1 March 2018

Funding Long-term Care - Myths

Sorting out funding for care in later life is normally a once-in-a-lifetime requirement (although I guess you may have more dependant relations and friends than me!). So knowledge about the subject is not particularly widespread, resulting in some myths...

1. Care Funding is Free
False! It's easy to confuse healthcare services (free via the NHS) and social care services (which are means-tested by the local authority - unless you qualify for NHS Continuing Healthcare funding). But in England, if you have more than £23,250 in assets (including your property if no-one else lives there) you will have to pay the full cost for social care fees.

2. If you run out of money paying for social care the State will pick up the cost
False! The local authority will often only pay a lower amount than the actual cost, so a top-up is needed. And if you run out of money then you may have to move somewhere cheaper that fits within the local authority's budget.

3. Either I have the money or I don't - a financial adviser won't help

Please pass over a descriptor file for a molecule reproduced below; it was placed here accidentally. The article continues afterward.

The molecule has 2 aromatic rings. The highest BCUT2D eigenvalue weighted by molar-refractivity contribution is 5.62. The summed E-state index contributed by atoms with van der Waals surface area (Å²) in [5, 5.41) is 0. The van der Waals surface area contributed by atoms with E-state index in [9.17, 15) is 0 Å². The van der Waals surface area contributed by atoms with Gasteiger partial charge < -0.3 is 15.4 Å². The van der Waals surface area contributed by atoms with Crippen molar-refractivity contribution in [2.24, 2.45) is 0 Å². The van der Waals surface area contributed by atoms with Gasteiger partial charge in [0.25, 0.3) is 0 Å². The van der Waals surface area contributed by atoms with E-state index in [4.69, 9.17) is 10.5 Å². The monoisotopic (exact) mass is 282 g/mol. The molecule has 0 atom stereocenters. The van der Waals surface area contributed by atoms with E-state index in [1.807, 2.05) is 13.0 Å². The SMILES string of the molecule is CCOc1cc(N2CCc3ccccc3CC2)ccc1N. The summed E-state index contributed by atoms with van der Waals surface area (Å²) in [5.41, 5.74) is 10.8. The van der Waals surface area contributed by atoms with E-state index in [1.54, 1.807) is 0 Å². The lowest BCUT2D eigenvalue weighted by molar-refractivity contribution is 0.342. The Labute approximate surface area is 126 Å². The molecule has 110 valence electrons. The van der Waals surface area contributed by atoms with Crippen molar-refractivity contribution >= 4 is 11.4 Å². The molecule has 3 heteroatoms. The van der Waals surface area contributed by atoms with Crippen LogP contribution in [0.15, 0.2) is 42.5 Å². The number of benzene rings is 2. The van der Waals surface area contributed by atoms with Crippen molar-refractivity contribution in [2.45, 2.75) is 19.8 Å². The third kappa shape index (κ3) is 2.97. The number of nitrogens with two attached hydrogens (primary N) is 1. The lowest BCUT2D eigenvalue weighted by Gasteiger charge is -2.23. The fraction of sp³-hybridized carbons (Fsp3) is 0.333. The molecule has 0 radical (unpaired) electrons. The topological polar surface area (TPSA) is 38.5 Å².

False! Only registered financial advisers can advise on all the different ways of paying for care, including Immediate Care Annuities.

4. Attendance Allowance can't be paid when in a residential care home
False! AA is a non-means-tested benefit, paid tax-free towards the cost of living with a disability.

5. My local authority will tell me whether I am entitled to payments or not
Not necessarily accurately! It is a complex system with "fault lines" between health and social care, and differences in interpretation between local authorities.

6. Care in my own home will be more expensive than in a residential care home
False! Domiciliary care is not necessarily more expensive since the accommodation costs don't need to be paid for. You are also more in control of what level of care you have.

7. It is good financial planning to give away my assets before I need care
Beware! While it is true that social care costs are means-tested, local authorities are able to look at your financial history and if it appears that you deliberately deprived yourself of assets then those gifts can be treated as "notional capital" which still belongs to you.

8. I will have to sell my home to pay for care
Not necessarily. The rules are complicated but it is certainly not a foregone conclusion.

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